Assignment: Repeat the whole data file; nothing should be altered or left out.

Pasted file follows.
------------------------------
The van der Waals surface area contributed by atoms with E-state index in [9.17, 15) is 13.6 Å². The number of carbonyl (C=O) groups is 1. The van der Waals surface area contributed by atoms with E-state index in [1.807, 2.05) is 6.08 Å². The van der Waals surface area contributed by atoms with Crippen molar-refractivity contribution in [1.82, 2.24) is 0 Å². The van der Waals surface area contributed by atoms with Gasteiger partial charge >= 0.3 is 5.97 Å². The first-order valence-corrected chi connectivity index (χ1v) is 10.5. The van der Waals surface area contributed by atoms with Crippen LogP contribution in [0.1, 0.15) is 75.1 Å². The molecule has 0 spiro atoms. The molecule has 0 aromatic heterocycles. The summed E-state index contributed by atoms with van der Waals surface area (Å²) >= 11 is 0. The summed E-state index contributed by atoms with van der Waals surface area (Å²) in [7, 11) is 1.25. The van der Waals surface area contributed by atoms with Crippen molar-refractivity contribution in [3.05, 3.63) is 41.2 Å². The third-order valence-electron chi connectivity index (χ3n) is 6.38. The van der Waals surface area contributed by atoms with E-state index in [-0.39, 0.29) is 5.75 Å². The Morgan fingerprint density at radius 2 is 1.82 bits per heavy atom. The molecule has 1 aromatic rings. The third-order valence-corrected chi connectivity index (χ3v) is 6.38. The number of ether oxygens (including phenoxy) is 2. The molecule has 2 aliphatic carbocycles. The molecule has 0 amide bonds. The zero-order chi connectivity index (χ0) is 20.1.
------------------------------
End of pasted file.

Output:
The van der Waals surface area contributed by atoms with E-state index in [9.17, 15) is 13.6 Å². The number of carbonyl (C=O) groups is 1. The van der Waals surface area contributed by atoms with E-state index in [1.807, 2.05) is 6.08 Å². The van der Waals surface area contributed by atoms with Crippen molar-refractivity contribution in [1.82, 2.24) is 0 Å². The van der Waals surface area contributed by atoms with Gasteiger partial charge >= 0.3 is 5.97 Å². The first-order valence-corrected chi connectivity index (χ1v) is 10.5. The van der Waals surface area contributed by atoms with Crippen LogP contribution in [0.1, 0.15) is 75.1 Å². The molecule has 0 spiro atoms. The molecule has 0 aromatic heterocycles. The summed E-state index contributed by atoms with van der Waals surface area (Å²) >= 11 is 0. The summed E-state index contributed by atoms with van der Waals surface area (Å²) in [7, 11) is 1.25. The van der Waals surface area contributed by atoms with Crippen molar-refractivity contribution in [3.05, 3.63) is 41.2 Å². The third-order valence-electron chi connectivity index (χ3n) is 6.38. The van der Waals surface area contributed by atoms with E-state index in [-0.39, 0.29) is 5.75 Å². The Morgan fingerprint density at radius 2 is 1.82 bits per heavy atom. The molecule has 1 aromatic rings. The third-order valence-corrected chi connectivity index (χ3v) is 6.38. The number of ether oxygens (including phenoxy) is 2. The molecule has 2 aliphatic carbocycles. The molecule has 0 amide bonds. The zero-order chi connectivity index (χ0) is 20.1.